Despite being a major oil exporter, Nigeria imports the bulk of its petrol, and a subsidy keeps the prices at the pump low for consumers.
While the subsidy is popular among Nigerians, it is costly with a price tag estimated at $9 billion this year.
"Petrol subsidy has been a recurring and controversial public policy issue in our country since the early eighties," Buhari told a joint session of the National Assembly in Abuja."However, its current fiscal impact has clearly shown that the policy is unsustainable."
If the government ends the subsidy, it would add to the burden of Nigeria's consumers who are already battling with inflation due to Russia's war in Ukraine and the end of the COVID-19 pandemic.
Buhari presented a record budget of 20.51 trillion naira ($47.4 billion) for 2023, with spending up 18.4% from this year in nominal terms.
But with inflation currently running at over 20%, and forecast at 17.16% for next year in the budget, there is unlikely to be much, if any change in real terms.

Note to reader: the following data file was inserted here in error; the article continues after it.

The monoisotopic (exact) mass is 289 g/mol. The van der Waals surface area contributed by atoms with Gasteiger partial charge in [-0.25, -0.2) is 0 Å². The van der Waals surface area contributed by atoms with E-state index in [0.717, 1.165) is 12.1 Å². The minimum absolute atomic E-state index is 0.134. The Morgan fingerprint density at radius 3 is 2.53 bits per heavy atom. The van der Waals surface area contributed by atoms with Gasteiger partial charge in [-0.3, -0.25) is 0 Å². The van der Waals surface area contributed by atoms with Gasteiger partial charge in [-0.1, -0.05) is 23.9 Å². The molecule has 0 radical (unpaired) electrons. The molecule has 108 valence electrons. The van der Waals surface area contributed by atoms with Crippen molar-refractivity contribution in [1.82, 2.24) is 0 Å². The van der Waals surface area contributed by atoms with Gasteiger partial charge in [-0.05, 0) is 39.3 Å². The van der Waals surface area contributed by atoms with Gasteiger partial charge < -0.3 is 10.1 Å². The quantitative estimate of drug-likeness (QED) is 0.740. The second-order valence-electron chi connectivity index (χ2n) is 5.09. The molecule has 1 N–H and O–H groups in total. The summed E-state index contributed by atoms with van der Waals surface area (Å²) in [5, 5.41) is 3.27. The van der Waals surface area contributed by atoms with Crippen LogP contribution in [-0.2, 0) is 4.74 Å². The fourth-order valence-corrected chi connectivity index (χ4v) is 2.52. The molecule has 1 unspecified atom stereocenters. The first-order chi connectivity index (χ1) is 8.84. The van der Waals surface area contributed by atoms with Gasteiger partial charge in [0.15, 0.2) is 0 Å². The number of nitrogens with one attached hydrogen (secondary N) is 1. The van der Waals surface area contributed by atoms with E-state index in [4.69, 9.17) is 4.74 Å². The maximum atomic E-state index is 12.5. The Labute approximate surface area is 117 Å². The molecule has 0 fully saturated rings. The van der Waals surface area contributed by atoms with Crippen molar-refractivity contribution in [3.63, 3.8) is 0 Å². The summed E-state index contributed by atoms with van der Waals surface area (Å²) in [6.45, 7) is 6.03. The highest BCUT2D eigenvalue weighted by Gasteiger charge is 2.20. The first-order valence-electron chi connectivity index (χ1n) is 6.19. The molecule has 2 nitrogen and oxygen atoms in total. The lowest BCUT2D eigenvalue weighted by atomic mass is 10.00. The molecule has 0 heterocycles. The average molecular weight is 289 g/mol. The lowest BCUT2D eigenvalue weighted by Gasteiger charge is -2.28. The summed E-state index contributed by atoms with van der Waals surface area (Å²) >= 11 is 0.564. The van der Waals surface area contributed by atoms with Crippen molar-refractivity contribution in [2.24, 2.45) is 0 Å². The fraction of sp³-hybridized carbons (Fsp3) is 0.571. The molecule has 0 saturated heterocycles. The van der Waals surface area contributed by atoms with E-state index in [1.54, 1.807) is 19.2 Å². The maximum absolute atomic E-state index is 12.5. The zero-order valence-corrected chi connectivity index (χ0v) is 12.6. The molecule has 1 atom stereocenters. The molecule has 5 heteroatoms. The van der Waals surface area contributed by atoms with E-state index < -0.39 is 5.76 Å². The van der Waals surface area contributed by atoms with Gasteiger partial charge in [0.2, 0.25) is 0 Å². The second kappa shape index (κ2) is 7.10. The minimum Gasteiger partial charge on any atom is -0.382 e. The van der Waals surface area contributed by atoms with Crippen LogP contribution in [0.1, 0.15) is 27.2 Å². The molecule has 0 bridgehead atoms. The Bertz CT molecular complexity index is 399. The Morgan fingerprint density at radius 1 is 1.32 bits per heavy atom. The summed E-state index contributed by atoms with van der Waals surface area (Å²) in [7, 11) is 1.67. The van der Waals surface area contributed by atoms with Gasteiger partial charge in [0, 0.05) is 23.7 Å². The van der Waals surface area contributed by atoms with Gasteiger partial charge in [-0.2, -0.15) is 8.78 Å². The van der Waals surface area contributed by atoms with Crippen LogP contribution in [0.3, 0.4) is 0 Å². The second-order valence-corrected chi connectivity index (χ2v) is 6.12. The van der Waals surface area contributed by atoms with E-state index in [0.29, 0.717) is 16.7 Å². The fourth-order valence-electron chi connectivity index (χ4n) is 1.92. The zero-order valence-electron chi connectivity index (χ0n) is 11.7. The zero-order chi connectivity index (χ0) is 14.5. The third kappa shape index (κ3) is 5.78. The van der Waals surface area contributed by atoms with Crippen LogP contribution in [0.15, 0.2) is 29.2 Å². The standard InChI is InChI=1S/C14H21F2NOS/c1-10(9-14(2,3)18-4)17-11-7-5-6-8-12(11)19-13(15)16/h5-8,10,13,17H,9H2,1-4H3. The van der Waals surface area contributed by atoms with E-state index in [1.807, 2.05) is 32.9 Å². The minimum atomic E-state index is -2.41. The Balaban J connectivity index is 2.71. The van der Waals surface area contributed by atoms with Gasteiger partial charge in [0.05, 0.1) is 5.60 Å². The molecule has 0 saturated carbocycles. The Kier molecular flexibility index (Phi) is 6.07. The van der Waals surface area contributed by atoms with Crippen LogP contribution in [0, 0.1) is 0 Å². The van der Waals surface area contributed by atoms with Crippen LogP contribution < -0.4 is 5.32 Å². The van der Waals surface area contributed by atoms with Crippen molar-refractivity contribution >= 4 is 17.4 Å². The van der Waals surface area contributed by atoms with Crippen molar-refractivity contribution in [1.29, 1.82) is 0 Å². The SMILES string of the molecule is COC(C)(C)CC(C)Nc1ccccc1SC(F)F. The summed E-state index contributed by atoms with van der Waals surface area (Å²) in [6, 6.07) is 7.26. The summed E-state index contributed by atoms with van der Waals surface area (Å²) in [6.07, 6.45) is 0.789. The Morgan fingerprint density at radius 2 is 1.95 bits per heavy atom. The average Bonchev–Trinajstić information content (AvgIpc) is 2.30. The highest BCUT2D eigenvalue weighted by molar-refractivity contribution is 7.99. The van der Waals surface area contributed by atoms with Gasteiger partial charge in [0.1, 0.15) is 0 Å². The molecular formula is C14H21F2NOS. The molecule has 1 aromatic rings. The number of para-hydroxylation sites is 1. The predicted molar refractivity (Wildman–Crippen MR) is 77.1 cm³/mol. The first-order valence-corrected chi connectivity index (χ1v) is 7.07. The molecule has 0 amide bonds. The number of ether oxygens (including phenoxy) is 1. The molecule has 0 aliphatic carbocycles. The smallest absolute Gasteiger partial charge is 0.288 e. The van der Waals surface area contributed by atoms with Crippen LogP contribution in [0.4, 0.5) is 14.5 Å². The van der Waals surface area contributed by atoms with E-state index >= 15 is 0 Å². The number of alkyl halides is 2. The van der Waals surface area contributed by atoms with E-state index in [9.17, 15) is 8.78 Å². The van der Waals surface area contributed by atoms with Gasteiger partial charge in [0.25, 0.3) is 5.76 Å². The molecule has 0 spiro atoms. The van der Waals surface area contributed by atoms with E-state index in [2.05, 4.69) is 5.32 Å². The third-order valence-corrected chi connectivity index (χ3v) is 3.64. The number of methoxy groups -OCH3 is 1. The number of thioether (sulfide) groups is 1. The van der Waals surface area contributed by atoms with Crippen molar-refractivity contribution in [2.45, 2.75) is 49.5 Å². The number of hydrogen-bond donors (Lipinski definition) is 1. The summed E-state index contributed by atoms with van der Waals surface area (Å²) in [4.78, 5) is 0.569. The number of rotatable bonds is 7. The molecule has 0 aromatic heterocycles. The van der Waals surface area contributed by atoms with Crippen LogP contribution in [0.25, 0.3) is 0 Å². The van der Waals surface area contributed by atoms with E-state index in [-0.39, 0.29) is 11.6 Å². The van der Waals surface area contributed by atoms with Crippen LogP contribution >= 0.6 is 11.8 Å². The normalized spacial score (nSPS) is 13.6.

Buhari said Nigeria's economy is projected to grow 3.7% in 2023, up marginally from the 3.55% rate expected this year.
Buhari warned that revenue shortfalls will continue to pose a threat to the country’s fiscal viability.
Nigeria's tax revenue has yet to recover from the COVID-19 pandemic, and has also been battered by the economic effects of the Ukraine war.
The budget deficit is projected to be 10.78 trillion naira, said Buhari, which is just over half of planned spending.
Oil revenue is projected at 1.92 trillion naira, with non-oil taxes estimated to contribute 2.43 trillion naira, he said.
Buhari said the budget expects oil-rich Nigeria will produce 1.69 million barrels per day (bpd) of crude, assumes an oil price of $70 per barrel and an exchange rate of 435.57 naira to the dollar.
Nigeria, a member of OPEC, has been unable to meet its quota of 1.8 million bpd because of a lack of production capacity and large-scale oil theft, hurting revenue and draining foreign reserves.
The budget must be approved by lawmakers.
Nigerians go to the polls in February to elect a successor for Buhari, 79, who will step down after leading Africa's most populous nation for eight years.
With Nigeria’s economy flagging, its vital oil production at all-time lows, and insecurity a major problem, the next president faces a host of urgent issues.